Clinical highlights
UC Davis Health - Medical Center

Clinical highlights

A sampling of recent major achievements and developments from UC Davis Health and the UC Davis School of Medicine. For more listings and news, please visit our newsroom and follow us on social media.

NICU gold-level Beacon Award for Excellence

Beacon Award logoThe Neonatal Intensive Care Unit (NICU) at UC Davis Children’s Hospital is now the 12th NICU in the U.S. to receive a gold-level Beacon Award for Excellence from the American Association of Critical-Care Nurses (AACN). It is the only hospital in Northern California to receive this honor. The Beacon Award for Excellence — a significant milestone on the path to exceptional patient care and healthy work environments — recognizes caregivers who successfully improve patient outcomes and align practices with AACN’s six Healthy Work Environment Standards. These standards are skilled communication, true collaboration, effective decision making, appropriate staffing, meaningful recognition and authentic leadership.

Platinum Level Excellence in Life Support Award

ELSO logoUC Davis Medical Center has received the Platinum Level ELSO Award for Excellence in Life Support from the Extracorporeal Life Support Organization (ELSO) for its Extracorporeal Life Support Program, which provides life-saving support for failing organ systems in infants, children and adults. The award recognizes centers that demonstrate an exceptional commitment to evidence-based processes and quality measures, staff training and continuing education, patient satisfaction, and ongoing clinical care.

New traumatic brain injury clinic

Ryan Martin, M.D., a neurocritical care physician and assistant professor in the Department of Neurological SurgeryA new multidisciplinary TBI Clinic that launched last fall is designed to provide care to patients across the full spectrum of brain injuries — from mild concussions to patients with more severe injuries, such as vertigo, balance problems, seizures, slurred speech, loss of coordination and memory and concentration problems. The clinic is headed by director Ryan Martin, M.D., a neurocritical care physician and assistant professor in the Department of Neurological Surgery. Located in the Neurological Surgery Clinic in the Midtown Ambulatory Care Center, the clinic has served more than 350 patients since opening. TBI patients were formerly dispersed between several departments, including sports medicine, primary care and neurology. The new clinic sees patients throughout the recovery process, with follow-up.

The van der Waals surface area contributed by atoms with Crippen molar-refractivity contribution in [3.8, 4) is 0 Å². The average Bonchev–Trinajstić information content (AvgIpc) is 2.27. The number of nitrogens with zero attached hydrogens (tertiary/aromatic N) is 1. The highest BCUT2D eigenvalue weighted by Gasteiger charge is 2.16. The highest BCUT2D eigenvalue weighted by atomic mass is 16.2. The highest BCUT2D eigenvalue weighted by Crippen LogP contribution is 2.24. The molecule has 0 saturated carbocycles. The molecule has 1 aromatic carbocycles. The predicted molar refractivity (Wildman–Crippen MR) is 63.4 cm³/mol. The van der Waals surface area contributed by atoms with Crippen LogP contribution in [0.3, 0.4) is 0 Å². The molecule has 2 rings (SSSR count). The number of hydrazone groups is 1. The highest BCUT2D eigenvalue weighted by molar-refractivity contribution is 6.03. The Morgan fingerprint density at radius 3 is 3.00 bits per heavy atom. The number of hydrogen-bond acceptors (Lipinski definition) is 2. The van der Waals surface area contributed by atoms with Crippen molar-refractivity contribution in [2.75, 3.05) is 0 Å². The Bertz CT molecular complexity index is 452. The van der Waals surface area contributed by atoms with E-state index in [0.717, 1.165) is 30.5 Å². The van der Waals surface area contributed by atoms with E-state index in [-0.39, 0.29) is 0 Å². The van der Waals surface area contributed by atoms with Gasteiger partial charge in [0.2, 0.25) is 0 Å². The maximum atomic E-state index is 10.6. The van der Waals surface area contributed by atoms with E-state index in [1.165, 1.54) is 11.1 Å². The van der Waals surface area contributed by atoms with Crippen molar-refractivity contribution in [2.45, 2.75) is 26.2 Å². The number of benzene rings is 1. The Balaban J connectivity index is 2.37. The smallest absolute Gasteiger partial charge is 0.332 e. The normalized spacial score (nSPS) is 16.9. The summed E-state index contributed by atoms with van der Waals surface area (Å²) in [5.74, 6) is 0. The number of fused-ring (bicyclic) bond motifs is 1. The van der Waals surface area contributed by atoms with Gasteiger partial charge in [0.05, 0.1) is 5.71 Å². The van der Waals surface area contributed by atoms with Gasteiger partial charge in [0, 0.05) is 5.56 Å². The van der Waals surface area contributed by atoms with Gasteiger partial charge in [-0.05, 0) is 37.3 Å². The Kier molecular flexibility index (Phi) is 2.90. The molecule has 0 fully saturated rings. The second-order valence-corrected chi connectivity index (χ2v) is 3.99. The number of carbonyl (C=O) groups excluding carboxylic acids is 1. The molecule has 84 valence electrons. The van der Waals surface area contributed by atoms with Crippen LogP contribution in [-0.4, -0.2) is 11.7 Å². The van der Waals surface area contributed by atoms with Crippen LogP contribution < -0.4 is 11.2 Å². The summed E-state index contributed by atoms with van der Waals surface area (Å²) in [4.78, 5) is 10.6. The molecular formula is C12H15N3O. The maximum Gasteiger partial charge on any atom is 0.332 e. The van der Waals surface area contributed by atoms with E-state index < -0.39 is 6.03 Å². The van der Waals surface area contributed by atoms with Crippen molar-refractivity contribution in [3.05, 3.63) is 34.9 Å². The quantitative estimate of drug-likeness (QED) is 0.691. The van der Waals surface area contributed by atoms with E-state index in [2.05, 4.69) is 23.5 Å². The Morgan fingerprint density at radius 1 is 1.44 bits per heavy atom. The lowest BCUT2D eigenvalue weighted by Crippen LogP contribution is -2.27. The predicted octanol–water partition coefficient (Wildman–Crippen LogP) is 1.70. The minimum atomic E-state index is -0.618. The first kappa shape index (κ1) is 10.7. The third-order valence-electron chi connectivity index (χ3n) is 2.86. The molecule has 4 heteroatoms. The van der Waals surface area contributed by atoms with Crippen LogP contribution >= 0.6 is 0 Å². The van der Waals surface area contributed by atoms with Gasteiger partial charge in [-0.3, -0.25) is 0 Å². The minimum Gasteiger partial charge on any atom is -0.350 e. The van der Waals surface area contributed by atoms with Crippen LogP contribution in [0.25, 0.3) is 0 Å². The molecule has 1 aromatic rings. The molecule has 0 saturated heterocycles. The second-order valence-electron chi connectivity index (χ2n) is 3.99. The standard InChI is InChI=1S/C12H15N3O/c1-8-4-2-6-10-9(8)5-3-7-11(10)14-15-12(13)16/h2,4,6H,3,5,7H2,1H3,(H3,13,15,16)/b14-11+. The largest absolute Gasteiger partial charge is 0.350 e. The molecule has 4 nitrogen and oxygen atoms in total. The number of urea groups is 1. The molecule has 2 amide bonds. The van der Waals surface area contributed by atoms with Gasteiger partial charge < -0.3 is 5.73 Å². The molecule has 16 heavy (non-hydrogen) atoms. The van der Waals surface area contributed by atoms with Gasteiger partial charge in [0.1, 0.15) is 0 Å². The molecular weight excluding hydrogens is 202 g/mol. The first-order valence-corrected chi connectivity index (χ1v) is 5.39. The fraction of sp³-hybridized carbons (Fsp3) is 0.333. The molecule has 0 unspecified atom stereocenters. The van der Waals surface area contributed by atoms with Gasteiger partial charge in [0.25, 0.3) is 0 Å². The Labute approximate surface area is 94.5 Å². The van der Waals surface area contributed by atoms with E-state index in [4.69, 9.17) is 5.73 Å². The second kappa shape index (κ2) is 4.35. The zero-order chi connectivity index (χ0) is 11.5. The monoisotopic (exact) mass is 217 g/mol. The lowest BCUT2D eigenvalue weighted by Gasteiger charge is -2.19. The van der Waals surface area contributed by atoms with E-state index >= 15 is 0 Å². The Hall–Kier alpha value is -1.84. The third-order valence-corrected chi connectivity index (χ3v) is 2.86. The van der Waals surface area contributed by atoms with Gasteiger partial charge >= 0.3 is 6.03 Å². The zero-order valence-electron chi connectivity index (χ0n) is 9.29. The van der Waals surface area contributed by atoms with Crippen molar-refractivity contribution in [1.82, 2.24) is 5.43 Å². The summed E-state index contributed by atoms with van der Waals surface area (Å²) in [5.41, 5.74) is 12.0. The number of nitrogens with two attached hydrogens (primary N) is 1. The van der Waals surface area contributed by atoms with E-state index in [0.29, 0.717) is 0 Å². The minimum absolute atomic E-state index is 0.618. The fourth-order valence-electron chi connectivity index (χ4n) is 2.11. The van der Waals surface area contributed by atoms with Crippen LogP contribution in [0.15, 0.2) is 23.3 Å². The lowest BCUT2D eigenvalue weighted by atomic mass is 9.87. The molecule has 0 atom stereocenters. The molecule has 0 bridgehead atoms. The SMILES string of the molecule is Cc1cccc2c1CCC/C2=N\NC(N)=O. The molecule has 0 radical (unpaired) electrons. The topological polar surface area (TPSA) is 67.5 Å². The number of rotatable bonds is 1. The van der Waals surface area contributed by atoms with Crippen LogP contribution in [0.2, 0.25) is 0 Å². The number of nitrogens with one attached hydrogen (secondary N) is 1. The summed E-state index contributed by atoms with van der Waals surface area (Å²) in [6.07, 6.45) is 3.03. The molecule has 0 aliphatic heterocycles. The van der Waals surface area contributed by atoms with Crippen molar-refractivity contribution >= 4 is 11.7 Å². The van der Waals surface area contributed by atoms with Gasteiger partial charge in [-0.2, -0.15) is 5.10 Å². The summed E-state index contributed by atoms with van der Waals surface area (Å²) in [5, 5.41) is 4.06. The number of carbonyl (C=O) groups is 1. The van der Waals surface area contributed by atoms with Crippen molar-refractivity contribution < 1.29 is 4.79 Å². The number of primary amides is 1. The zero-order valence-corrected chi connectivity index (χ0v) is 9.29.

Outpatient bone marrow transplant now available

UC Davis oncologist Joseph Tuscano, M.D.Multiweek hospital stays are no longer the only option for some stem cell transplant patients, with the UC Davis Comprehensive Cancer Center now offering the procedure on an outpatient basis to potentially boost recovery time and mental wellness. In spring, UC Davis oncologist Joseph Tuscano, M.D., performed a two-hour procedure for the first multiple myeloma patient to receive a stem cell transplant at UC Davis Health without being hospitalized during the procedure. Outpatient candidates need to be receiving an autologous stem cell transplant and meet several other criteria, including residency within an hour’s drive or willingness to stay at a nearby hotel.

New theranostics clinic planned

Cameron Foster, M.D., director of the new UC Davis theranostics division and professor of clinical nuclear medicineAs part of its growing commitment to advancing radioactive targeted therapy, the UC Davis School of Medicine’s Department of Radiology has appointed Cameron Foster, M.D., director of the new UC Davis theranostics division and professor of clinical nuclear medicine, to oversee the construction of a new theranostics clinic. The clinic will centralize care for patients, with treatment and tumor tracking at the same location by the same medical staff. By combining both diagnostics and therapeutics in delivering targeted radiotherapy, theranostics leverages the next generation in nuclear medicine treatments to attack cancers in ways that traditional options cannot by themselves. Typically injected into the patient’s bloodstream, the radiopharmaceuticals travel and deliver radiation directly to a tumor site, destroying cancerous cells while leaving healthy tissue alone.